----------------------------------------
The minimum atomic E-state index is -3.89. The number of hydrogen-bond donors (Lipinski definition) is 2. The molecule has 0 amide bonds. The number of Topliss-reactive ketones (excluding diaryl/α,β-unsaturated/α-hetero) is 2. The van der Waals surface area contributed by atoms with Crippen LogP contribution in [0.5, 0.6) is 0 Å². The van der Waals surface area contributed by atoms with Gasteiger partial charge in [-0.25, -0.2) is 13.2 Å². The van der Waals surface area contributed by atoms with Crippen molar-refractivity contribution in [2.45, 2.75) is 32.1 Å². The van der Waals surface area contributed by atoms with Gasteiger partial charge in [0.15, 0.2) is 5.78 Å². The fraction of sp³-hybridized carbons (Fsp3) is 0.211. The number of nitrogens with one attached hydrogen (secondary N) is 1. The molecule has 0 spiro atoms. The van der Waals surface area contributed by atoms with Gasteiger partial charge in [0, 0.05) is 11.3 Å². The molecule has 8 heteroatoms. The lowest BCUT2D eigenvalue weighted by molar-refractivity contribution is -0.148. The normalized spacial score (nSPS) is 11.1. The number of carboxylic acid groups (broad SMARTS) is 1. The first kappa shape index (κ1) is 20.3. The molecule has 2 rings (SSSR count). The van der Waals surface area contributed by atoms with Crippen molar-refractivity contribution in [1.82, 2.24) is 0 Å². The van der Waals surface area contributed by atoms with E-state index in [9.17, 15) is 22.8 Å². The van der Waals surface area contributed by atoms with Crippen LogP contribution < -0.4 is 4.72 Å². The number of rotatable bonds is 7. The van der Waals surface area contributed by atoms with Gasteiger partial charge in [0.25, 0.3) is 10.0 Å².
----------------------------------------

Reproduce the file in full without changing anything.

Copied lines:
The minimum atomic E-state index is -3.89. The number of hydrogen-bond donors (Lipinski definition) is 2. The molecule has 0 amide bonds. The number of Topliss-reactive ketones (excluding diaryl/α,β-unsaturated/α-hetero) is 2. The van der Waals surface area contributed by atoms with Crippen LogP contribution in [0.5, 0.6) is 0 Å². The van der Waals surface area contributed by atoms with Gasteiger partial charge in [-0.25, -0.2) is 13.2 Å². The van der Waals surface area contributed by atoms with Crippen molar-refractivity contribution in [2.45, 2.75) is 32.1 Å². The van der Waals surface area contributed by atoms with Gasteiger partial charge in [0.15, 0.2) is 5.78 Å². The fraction of sp³-hybridized carbons (Fsp3) is 0.211. The number of nitrogens with one attached hydrogen (secondary N) is 1. The molecule has 0 spiro atoms. The van der Waals surface area contributed by atoms with Gasteiger partial charge in [0, 0.05) is 11.3 Å². The molecule has 8 heteroatoms. The lowest BCUT2D eigenvalue weighted by molar-refractivity contribution is -0.148. The normalized spacial score (nSPS) is 11.1. The number of carboxylic acid groups (broad SMARTS) is 1. The first kappa shape index (κ1) is 20.3. The molecule has 2 rings (SSSR count). The van der Waals surface area contributed by atoms with Crippen molar-refractivity contribution in [1.82, 2.24) is 0 Å². The van der Waals surface area contributed by atoms with E-state index in [9.17, 15) is 22.8 Å². The van der Waals surface area contributed by atoms with Crippen LogP contribution < -0.4 is 4.72 Å². The number of rotatable bonds is 7. The van der Waals surface area contributed by atoms with Gasteiger partial charge in [0.25, 0.3) is 10.0 Å².